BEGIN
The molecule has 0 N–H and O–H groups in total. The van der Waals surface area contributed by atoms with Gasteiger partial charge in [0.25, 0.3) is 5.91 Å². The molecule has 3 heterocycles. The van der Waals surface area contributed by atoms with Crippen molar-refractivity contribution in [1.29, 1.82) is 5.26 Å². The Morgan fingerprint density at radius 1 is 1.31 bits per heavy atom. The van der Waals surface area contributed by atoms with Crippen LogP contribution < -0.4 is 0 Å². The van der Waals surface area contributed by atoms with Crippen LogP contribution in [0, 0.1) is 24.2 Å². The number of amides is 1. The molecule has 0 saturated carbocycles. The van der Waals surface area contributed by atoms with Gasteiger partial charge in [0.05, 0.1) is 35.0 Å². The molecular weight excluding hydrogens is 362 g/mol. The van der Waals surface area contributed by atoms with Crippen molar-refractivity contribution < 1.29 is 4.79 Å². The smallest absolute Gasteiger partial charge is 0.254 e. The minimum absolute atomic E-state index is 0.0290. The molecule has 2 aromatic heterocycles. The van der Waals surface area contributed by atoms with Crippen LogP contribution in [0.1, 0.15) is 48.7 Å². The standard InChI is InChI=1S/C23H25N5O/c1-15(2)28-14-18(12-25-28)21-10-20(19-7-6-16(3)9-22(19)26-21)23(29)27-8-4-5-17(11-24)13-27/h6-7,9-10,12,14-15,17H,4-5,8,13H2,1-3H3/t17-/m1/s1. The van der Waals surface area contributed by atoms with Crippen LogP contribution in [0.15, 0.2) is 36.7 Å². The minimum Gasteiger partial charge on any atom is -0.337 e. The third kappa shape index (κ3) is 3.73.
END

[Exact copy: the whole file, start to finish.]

The molecule has 0 N–H and O–H groups in total. The van der Waals surface area contributed by atoms with Gasteiger partial charge in [0.25, 0.3) is 5.91 Å². The molecule has 3 heterocycles. The van der Waals surface area contributed by atoms with Crippen molar-refractivity contribution in [1.29, 1.82) is 5.26 Å². The Morgan fingerprint density at radius 1 is 1.31 bits per heavy atom. The van der Waals surface area contributed by atoms with Crippen LogP contribution < -0.4 is 0 Å². The van der Waals surface area contributed by atoms with Crippen LogP contribution in [0, 0.1) is 24.2 Å². The number of amides is 1. The molecule has 0 saturated carbocycles. The van der Waals surface area contributed by atoms with Gasteiger partial charge in [0.05, 0.1) is 35.0 Å². The molecular weight excluding hydrogens is 362 g/mol. The van der Waals surface area contributed by atoms with Crippen molar-refractivity contribution < 1.29 is 4.79 Å². The smallest absolute Gasteiger partial charge is 0.254 e. The minimum absolute atomic E-state index is 0.0290. The molecule has 2 aromatic heterocycles. The van der Waals surface area contributed by atoms with Crippen LogP contribution in [0.1, 0.15) is 48.7 Å². The standard InChI is InChI=1S/C23H25N5O/c1-15(2)28-14-18(12-25-28)21-10-20(19-7-6-16(3)9-22(19)26-21)23(29)27-8-4-5-17(11-24)13-27/h6-7,9-10,12,14-15,17H,4-5,8,13H2,1-3H3/t17-/m1/s1. The van der Waals surface area contributed by atoms with Crippen LogP contribution in [0.15, 0.2) is 36.7 Å². The minimum Gasteiger partial charge on any atom is -0.337 e. The third kappa shape index (κ3) is 3.73.